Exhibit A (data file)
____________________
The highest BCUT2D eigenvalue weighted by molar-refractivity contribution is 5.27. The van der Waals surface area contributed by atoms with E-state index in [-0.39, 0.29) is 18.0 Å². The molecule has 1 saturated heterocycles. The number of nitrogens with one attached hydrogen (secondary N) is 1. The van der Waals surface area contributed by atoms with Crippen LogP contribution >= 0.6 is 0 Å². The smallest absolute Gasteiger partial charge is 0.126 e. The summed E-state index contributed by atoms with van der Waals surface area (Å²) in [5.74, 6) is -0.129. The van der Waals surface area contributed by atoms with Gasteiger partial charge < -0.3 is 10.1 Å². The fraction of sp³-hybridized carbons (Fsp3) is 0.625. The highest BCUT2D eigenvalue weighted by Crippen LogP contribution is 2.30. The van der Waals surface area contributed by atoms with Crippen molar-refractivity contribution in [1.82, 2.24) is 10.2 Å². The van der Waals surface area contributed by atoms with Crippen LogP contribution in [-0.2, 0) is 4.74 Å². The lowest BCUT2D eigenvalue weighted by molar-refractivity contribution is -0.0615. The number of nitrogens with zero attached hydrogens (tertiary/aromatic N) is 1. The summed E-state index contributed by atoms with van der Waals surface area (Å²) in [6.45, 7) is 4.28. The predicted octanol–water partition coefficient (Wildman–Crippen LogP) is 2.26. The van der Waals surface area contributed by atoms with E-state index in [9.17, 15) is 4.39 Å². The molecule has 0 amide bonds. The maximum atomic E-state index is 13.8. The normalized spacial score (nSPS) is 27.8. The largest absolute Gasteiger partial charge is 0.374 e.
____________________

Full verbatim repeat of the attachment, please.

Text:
The highest BCUT2D eigenvalue weighted by molar-refractivity contribution is 5.27. The van der Waals surface area contributed by atoms with E-state index in [-0.39, 0.29) is 18.0 Å². The molecule has 1 saturated heterocycles. The number of nitrogens with one attached hydrogen (secondary N) is 1. The van der Waals surface area contributed by atoms with Crippen LogP contribution >= 0.6 is 0 Å². The smallest absolute Gasteiger partial charge is 0.126 e. The summed E-state index contributed by atoms with van der Waals surface area (Å²) in [5.74, 6) is -0.129. The van der Waals surface area contributed by atoms with Gasteiger partial charge < -0.3 is 10.1 Å². The fraction of sp³-hybridized carbons (Fsp3) is 0.625. The highest BCUT2D eigenvalue weighted by Crippen LogP contribution is 2.30. The van der Waals surface area contributed by atoms with Crippen molar-refractivity contribution in [1.82, 2.24) is 10.2 Å². The van der Waals surface area contributed by atoms with Crippen LogP contribution in [-0.2, 0) is 4.74 Å². The lowest BCUT2D eigenvalue weighted by molar-refractivity contribution is -0.0615. The number of nitrogens with zero attached hydrogens (tertiary/aromatic N) is 1. The summed E-state index contributed by atoms with van der Waals surface area (Å²) in [6.45, 7) is 4.28. The predicted octanol–water partition coefficient (Wildman–Crippen LogP) is 2.26. The van der Waals surface area contributed by atoms with E-state index in [9.17, 15) is 4.39 Å². The molecule has 0 amide bonds. The maximum atomic E-state index is 13.8. The normalized spacial score (nSPS) is 27.8. The largest absolute Gasteiger partial charge is 0.374 e.